Exactly, maybe their Apple computer wasn't booting up while they were enjoying their latte ... jeez ...


User currently offlineslinky09 From United Kingdom, joined Jun 2009, 859 posts, RR: 0
Reply 9, posted (2 years 4 months 6 days 16 hours ago) and read 13386 times:

Quoting tonystan (Reply 7):
What appals me here is that the security staff at CPT saw him scale the fence and saw him run towards the aircraft yet they did not supsend operations at the airport immediately.

Completely agree - the consequences of this could have been horrendous and it's shocking that he was not stopped .


User currently offlineRoseflyer From United States of America, joined Feb 2004, 9833 posts, RR: 52
Reply 10, posted (2 years 4 months 6 days 16 hours ago) and read 13364 times:

From the article it sounds like they were trying to find someone running around at the airport. They notified BA, but didn’t hold the flight on the ground as the airplane might have already been cleared for takeoff before the security officer realized that the person could have ended up on the airplane.

It sounds like CPT needs to be a bit more tight with security and review its security procedures. I’ve seen other airports issue a groundstop for a dog or deer on the runway.

It would get cold up there, and there’s no way a human can survive for 12 hours above 30,000ft pressure altitude. People have survived short flights, but I haven’t heard of anyone surviving a long haul flight.



If you have never designed an airplane part before, let the real designers do the work!
User currently offlinePlymSpotter From Spain, joined Jun 2004, 11722 posts, RR: 60
Reply 11, posted (2 years 4 months 6 days 16 hours ago) and read 13332 times:

Quoting RL757PVD (Reply 4):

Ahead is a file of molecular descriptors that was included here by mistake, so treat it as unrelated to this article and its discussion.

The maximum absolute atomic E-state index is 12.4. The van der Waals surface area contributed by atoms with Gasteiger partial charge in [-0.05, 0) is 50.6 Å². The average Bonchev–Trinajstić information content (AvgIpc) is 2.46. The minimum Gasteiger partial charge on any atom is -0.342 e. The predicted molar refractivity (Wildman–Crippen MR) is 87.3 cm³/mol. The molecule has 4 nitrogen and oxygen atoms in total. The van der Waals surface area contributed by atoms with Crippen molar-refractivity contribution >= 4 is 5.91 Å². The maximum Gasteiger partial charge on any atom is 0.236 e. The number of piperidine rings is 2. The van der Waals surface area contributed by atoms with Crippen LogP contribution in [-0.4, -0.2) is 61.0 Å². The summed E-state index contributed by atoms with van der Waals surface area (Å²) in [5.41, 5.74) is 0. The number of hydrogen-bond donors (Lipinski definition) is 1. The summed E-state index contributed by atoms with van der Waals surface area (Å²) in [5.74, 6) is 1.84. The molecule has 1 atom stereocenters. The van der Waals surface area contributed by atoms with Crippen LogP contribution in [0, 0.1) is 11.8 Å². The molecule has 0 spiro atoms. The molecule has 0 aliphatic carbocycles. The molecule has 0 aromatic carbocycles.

Do you really think the people doing this are capably of sufficient research? Perhaps their iphone wikipedia app was acting funny that day.

Yes, that is generally how most of them know where to hide when they reach the plane, and how not to get sucked into an engine. These are desperate people completely blinkered/blinded by the idea of a better life - it only takes one report of somebody doing this and surviving, which does happen (although rarely), to make them think they can do it too.


Dan  



...love is just a camouflage for what resembles rage again...
User currently offlineAM744 From Mexico, joined Jun 2001, 1787 posts, RR: 0
Reply 12, posted (2 years 4 months 6 days 16 hours ago) and read 13297 times:

Quoting Roseflyer (Reply 10):
People have survived short flights, but I haven’t heard of anyone surviving a long haul flight.

Amazingly it has happened. I think there's a guy who went from Cuba to Spain in a DC-8 a long time ago.


User currently offlineTriple Seven From United States of America, joined Apr 2000, 530 posts, RR: 1
Reply 13, posted (2 years 4 months 6 days 6 hours ago) and read 11364 times:

Reminds me of the incident back in early 90s with an MH 742 from KUL-JNB. After arrival the FE found a frozen leg 'hanging' out from uder the wheel well. The dead stowaway also had severe gash on his body. Apparently died from wheel retraction at lift-off even before the air and temperature got to him.

User currently offlineAR385 From Mexico, joined Nov 2003, 6617 posts, RR: 35
Reply 14, posted (2 years 4 months 6 days 4 hours ago) and read 10257 times:
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Now, exactly what kills them? The landing gear when retracting or the altitude and lack of Oxygen? Or does it depend on the size of the individual?

User currently offlinethegeek From Australia, joined Nov 2007, 2638 posts, RR: 0
Reply 15, posted (2 years 4 months 6 days 4 hours ago) and read 10164 times:

Quoting AR385 (Reply 14):
Now, exactly what kills them? The landing gear when retracting or the altitude and lack of Oxygen? Or does it depend on the size of the individual?

I believe if they survive the landing gear it's more the cold which would be fatal. Lack of oxygen might be an issue but people have climbed Everest without Oxygen (28k ft).


User currently offlineJoeCanuck From Canada, joined Dec 2005, 5478 posts, RR: 31
Reply 16, posted (2 years 4 months 6 days 3 hours ago) and read 9513 times:

Quoting thegeek (Reply 15):

Anyone who has survived Everest without oxygen did it with months of acclimation. The reduction in oxygen from going from sea level to 35,000ft in 20 minutes will kill you before you get much more than chilly.

Remember Helios? I believe everyone was passed out before they finished the climb.



What the...?
User currently offlineflyBTV From United States of America, joined Jul 2012, 24 posts, RR: 0
Reply 17, posted (2 years 4 months 5 days 18 hours ago) and read 5716 times: